U.SK Under Skin Advanced Hydra Acids Balm

U.SK Under Skin’s Advanced Hydra Acids, is an innovative hydrating illuminator balm that contains a unique alpha and poly hydroxy acid blend as well as low-weight hyaluronic acid, rhamnose rich polysaccharides and U.SK Under Skin’s patented Pro-Skin Calming complex, which results in an effective chemical exfoliation without the irritation, giving users the glowing, soft and hydrated skin they desire. Please note: This product is available exclusively through authorized physicians.
(800) 870-7818  https://www.underskin.com/

Read more...

Seborrheic Keratosis

Seborrheic keratosis is amongst the most common cutaneous (skin) lesions and affects approximately eighty-three million Americans. It is a benign (non-cancerous) skin condition that appears as a brown, black, or tan growth. While one lesion can appear on its own, multiple growths are more common. They tend to develop in older Americans appearing on the face, chest, shoulders, or back with a waxy, scaly, and slightly elevated appearance. Seborrheic keratoses grow slowly, in groups or singly. Most people will develop at least one seborrheic keratosis during their lifetime. They are harmless and do not require treatment. If the client finds the lesions irritating, a medical provider can remove it for them.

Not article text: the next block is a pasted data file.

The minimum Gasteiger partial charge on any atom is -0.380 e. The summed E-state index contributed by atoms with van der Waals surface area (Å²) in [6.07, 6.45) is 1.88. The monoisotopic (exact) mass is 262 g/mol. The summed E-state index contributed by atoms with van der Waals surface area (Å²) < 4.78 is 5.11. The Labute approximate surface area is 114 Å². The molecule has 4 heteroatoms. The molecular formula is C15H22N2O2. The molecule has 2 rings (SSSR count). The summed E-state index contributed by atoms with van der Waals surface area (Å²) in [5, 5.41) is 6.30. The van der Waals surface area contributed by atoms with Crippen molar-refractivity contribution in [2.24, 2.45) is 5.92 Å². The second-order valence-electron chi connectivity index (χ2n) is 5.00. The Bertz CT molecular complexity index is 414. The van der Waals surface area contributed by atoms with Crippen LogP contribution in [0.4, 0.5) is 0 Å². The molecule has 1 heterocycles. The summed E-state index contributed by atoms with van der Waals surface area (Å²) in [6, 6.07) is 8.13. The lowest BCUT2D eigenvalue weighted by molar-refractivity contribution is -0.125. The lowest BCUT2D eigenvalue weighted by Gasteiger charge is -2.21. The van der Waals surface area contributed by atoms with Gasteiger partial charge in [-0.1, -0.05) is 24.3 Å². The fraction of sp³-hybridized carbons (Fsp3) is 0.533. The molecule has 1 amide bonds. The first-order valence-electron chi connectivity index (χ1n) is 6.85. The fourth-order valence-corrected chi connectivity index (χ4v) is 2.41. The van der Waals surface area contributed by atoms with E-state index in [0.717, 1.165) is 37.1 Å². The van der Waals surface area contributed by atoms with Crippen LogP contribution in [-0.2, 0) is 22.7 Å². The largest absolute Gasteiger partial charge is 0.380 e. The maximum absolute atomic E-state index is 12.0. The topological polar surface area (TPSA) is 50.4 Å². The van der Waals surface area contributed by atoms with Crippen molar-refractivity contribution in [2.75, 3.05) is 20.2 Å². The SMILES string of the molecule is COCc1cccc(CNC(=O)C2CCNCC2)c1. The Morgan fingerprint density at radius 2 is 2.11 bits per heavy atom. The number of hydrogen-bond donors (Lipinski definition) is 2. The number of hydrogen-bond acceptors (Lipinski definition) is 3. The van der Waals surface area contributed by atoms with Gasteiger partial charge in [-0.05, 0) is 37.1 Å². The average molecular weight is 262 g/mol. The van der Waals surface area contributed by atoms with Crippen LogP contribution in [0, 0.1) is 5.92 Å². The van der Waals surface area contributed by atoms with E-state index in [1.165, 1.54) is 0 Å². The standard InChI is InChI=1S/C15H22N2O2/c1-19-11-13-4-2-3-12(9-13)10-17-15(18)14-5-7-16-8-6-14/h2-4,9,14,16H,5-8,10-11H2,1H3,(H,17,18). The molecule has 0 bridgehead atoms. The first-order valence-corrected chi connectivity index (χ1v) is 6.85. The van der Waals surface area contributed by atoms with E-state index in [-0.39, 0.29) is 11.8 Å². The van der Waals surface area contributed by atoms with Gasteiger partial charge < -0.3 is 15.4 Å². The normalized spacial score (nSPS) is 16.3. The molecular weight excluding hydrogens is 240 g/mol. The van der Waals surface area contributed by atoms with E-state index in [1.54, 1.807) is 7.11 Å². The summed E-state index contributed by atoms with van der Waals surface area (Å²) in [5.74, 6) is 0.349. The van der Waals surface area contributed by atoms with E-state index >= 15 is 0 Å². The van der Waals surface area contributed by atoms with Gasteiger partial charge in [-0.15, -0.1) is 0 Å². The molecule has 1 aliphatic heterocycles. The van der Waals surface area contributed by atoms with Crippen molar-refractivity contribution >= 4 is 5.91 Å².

The United States reports more than three million cases each year.

  • Both sexes are affected equally.
  • As with any skin condition, seborrheic keratosis requires a medical diagnosis.
  • Treatment is not necessary because the lesions are benign but can be removed for cosmetic purposes, irritation, or if bleeding occurs.

Common symptoms include itchiness, small bumps on the skin, and waxy elevated skin lesions.

APPEARANCE

The appearance of seborrheic keratoses can vary widely. Color can range from a light beige or tan to a deeper brown or even ebony. Some seborrheic keratoses have a texture that is rough, wart-like, and bumpy with a grainy surface that crumbles easily.

  • Other seborrheic keratoses are smooth and waxy.
  • They are usually round or oval-shaped.
  • While some seborrheic keratoses are very small, others may grow up to 13 to 16 inches in diameter.
  • Some skin care professionals mistake a seborrheic keratoses for warts, moles, skin tags, or skin cancer.

Contact a medical provider if multiple lesions develop over a short period of time or if irritation or bleeding occurs. Any suspicious changes in the skin, including growths, lesions that bleed, or don’t heal, should always be diagnosed because the growth could be cancerous.